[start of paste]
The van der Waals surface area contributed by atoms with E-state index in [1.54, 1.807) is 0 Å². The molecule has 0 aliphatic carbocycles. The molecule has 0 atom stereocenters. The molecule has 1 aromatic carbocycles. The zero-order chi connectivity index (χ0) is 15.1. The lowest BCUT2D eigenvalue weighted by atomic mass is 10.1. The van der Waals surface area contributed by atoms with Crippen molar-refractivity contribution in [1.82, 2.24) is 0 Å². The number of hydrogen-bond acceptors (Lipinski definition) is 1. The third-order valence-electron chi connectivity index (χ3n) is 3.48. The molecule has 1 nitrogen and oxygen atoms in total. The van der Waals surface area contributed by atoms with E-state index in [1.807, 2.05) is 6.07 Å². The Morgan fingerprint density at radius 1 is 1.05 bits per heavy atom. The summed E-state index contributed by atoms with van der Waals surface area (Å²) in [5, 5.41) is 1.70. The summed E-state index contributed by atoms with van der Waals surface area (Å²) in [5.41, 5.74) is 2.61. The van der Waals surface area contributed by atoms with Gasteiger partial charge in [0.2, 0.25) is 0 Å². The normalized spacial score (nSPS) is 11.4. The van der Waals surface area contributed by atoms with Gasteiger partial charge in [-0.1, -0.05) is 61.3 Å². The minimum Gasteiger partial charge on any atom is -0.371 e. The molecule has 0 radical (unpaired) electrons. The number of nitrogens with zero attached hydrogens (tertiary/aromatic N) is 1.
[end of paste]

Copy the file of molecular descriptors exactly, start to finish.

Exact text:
The van der Waals surface area contributed by atoms with E-state index in [1.54, 1.807) is 0 Å². The molecule has 0 aliphatic carbocycles. The molecule has 0 atom stereocenters. The molecule has 1 aromatic carbocycles. The zero-order chi connectivity index (χ0) is 15.1. The lowest BCUT2D eigenvalue weighted by atomic mass is 10.1. The van der Waals surface area contributed by atoms with Crippen molar-refractivity contribution in [1.82, 2.24) is 0 Å². The number of hydrogen-bond acceptors (Lipinski definition) is 1. The third-order valence-electron chi connectivity index (χ3n) is 3.48. The molecule has 1 nitrogen and oxygen atoms in total. The van der Waals surface area contributed by atoms with E-state index in [1.807, 2.05) is 6.07 Å². The Morgan fingerprint density at radius 1 is 1.05 bits per heavy atom. The summed E-state index contributed by atoms with van der Waals surface area (Å²) in [5, 5.41) is 1.70. The summed E-state index contributed by atoms with van der Waals surface area (Å²) in [5.41, 5.74) is 2.61. The van der Waals surface area contributed by atoms with Gasteiger partial charge in [0.2, 0.25) is 0 Å². The normalized spacial score (nSPS) is 11.4. The van der Waals surface area contributed by atoms with Gasteiger partial charge in [-0.1, -0.05) is 61.3 Å². The minimum Gasteiger partial charge on any atom is -0.371 e. The molecule has 0 radical (unpaired) electrons. The number of nitrogens with zero attached hydrogens (tertiary/aromatic N) is 1.